Matthew, Mark, Luke, John
It seems like any time I’m in a small group and someone is asked to share a devotion, they pull out Jesus Calling, or one of the spinoffs. You’re familiar, right? Jesus Calling, the devotion book written by Sarah Young that is as if Jesus were speaking directly to us?
It’s great. Prayerfully written, and thoughtful. As if Jesus were stepping out of scripture, pulling us aside, and whispering something wise in our ears.
As of 2015 15 million copies have been sold, along with additional books in the series. (As someone who put out a book of devotions this year, I can attest she kind of corners the market with this stuff!) I dare say there are many who pull out Jesus Calling more often than the Bible!
To the millions of Sarah Young fans out there, can I offer a thought?
The Jesus of our faith doesn’t (shouldn’t) have just one voice. Did you know that Matthew, Mark, Luke, and John present very different voices for Jesus? Matthew points to Jesus as the Jewish Messiah. Mark offers a mysterious account of the savior. Luke reveals a Jesus who cares for the sick and the oppressed. John reveals Jesus as the Light of the World, the Good Shepherd, and much more.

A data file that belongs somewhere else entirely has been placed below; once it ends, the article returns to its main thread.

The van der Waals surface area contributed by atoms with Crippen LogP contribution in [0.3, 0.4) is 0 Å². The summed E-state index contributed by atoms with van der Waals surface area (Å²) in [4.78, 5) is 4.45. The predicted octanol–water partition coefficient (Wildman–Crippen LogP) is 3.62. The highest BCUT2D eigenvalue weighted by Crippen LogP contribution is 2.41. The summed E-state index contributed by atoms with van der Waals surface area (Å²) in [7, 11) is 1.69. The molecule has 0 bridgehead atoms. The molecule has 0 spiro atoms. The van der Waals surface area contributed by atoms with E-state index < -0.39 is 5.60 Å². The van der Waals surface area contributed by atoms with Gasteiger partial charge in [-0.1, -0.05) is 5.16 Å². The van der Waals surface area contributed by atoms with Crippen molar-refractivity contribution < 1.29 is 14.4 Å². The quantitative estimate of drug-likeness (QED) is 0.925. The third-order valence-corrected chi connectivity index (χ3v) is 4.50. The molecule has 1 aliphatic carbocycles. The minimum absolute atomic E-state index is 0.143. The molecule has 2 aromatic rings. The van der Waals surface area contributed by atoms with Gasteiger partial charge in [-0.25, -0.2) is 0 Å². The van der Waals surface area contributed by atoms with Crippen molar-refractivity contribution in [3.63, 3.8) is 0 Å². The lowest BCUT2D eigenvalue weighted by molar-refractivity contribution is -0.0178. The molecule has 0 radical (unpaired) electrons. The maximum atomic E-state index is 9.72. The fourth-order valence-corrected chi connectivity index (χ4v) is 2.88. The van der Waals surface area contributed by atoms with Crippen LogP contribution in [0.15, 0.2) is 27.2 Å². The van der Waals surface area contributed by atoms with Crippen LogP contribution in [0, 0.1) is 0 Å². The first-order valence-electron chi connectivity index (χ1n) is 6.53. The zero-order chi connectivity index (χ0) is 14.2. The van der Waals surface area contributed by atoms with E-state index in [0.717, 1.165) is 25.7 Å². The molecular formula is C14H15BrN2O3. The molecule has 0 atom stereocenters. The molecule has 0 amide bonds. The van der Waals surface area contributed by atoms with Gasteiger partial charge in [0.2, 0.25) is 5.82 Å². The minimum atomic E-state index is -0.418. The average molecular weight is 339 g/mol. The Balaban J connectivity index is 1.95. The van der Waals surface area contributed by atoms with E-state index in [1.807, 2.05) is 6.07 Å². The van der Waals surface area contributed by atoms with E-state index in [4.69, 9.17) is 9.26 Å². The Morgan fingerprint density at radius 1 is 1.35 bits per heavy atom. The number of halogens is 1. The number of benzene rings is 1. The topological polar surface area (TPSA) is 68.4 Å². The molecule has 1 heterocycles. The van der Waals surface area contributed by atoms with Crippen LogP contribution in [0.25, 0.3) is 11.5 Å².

Sarah’s Jesus? I’m honestly no expert on her writing, but Jesus seems to be a tender, wise mentor who speaks to us where we live in our daily lives. It’s a good Jesus. A welcome Jesus.
It’s a valuable spiritual exercise to listen for and share Jesus’ voice, as Sarah does, but I need more. On my bookshelf, along with Jesus Calling, I’d like to see:
Jesus Yelling. Words of a frustrated savior saying things like “Get behind me, Satan”, desperate for His followers to actually follow him.
Jesus Weeping. The voice of Jesus crying over Jerusalem, and any other place on Earth that punishes prophets and turns a blind eye to justice.
Jesus Laughing. The delight of daily living expressed in the kinds of in-between moments Gospel writers might not usually catch.
Jesus Prodding. A not-so-gentle reminder of the need for pruning, the danger of hypocrisy, and the urgency of the mission.
These books, if they existed, could accentuate the work the Gospels already do so well. They could remind us that Jesus is more than a one-note Messiah. The Christ of our faith has many voices that speak.
Nothing is going to replace the Holy Bible. But Sarah has pointed us to a more intimate conversation with Jesus than we may have previously imagined.
How is Jesus calling you to speak on his behalf?
devotion writing isn’t just for the Young.
Have a great week,
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